Denver — A Colorado baker who won a partial victory at the U.S. Supreme Court in 2018 for refusing to make a wedding cake for a same-sex couple violated the state’s anti-discrimination law by refusing to make a birthday cake for a transgender woman, a state judge has ruled.
In Tuesday’s ruling, Denver District Judge A. Bruce Jones said Autumn Scardina was denied a cake that was blue on the outside and pink on the inside to celebrate her gender transition on her birthday because of her transgender status in violation of the law. While Jack Phillips said he could not make the cake because of its message, Jones said the case was about a refusal to sell a product, not compelled speech.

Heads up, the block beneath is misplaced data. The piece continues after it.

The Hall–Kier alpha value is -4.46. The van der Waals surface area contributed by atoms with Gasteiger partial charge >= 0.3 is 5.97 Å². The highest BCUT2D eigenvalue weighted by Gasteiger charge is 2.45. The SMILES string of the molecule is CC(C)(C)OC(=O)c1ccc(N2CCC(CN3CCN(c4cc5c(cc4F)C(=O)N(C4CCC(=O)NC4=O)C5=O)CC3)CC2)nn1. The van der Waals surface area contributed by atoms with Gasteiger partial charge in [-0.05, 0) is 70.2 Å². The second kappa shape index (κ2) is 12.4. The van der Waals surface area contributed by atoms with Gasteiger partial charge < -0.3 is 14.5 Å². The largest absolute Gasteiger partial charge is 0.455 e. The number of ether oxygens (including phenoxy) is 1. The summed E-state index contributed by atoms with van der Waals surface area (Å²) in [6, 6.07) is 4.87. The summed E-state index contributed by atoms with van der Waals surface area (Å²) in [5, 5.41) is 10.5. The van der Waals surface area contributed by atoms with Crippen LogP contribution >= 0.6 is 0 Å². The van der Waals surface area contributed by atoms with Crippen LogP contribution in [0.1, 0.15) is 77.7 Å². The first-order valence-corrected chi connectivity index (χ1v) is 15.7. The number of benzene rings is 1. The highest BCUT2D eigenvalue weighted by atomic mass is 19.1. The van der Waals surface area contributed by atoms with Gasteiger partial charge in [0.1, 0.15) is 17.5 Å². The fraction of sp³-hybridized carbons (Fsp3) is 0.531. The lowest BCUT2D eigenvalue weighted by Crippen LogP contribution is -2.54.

He pointed out that Phillips testified during a trial in March that he did not think someone could change their gender and he would not celebrate “somebody who thinks that they can.”
“The anti-discrimination laws are intended to ensure that members of our society who have historically been treated unfairly, who have been deprived of even the every-day right to access businesses to buy products, are no longer treated as ‘others,‘ ” Judge Jones wrote.
The baker will appeal.